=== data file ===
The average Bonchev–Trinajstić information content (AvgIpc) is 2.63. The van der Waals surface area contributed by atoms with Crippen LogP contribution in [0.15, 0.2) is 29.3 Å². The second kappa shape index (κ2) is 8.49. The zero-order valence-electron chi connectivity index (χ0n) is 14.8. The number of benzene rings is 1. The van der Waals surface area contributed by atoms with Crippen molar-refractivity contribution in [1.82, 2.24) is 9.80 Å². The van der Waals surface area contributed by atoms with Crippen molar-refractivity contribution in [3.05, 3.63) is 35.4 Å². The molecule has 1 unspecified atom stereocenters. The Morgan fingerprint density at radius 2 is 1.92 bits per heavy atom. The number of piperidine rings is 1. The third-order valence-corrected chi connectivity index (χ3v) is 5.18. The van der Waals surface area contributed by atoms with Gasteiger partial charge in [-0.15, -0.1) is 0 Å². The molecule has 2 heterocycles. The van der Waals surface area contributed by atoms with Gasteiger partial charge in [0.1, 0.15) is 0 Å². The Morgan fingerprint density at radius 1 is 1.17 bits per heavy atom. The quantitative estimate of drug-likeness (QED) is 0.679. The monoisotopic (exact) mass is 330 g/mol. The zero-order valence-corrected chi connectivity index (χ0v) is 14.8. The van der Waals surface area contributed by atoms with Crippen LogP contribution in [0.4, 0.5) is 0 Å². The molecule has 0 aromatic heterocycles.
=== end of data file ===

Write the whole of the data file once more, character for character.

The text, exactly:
The average Bonchev–Trinajstić information content (AvgIpc) is 2.63. The van der Waals surface area contributed by atoms with Crippen LogP contribution in [0.15, 0.2) is 29.3 Å². The second kappa shape index (κ2) is 8.49. The zero-order valence-electron chi connectivity index (χ0n) is 14.8. The number of benzene rings is 1. The van der Waals surface area contributed by atoms with Crippen molar-refractivity contribution in [1.82, 2.24) is 9.80 Å². The van der Waals surface area contributed by atoms with Crippen molar-refractivity contribution in [3.05, 3.63) is 35.4 Å². The molecule has 1 unspecified atom stereocenters. The Morgan fingerprint density at radius 2 is 1.92 bits per heavy atom. The number of piperidine rings is 1. The third-order valence-corrected chi connectivity index (χ3v) is 5.18. The van der Waals surface area contributed by atoms with Gasteiger partial charge in [-0.15, -0.1) is 0 Å². The molecule has 2 heterocycles. The van der Waals surface area contributed by atoms with Gasteiger partial charge in [0.1, 0.15) is 0 Å². The Morgan fingerprint density at radius 1 is 1.17 bits per heavy atom. The quantitative estimate of drug-likeness (QED) is 0.679. The monoisotopic (exact) mass is 330 g/mol. The zero-order valence-corrected chi connectivity index (χ0v) is 14.8. The van der Waals surface area contributed by atoms with Crippen LogP contribution in [0.4, 0.5) is 0 Å². The molecule has 0 aromatic heterocycles.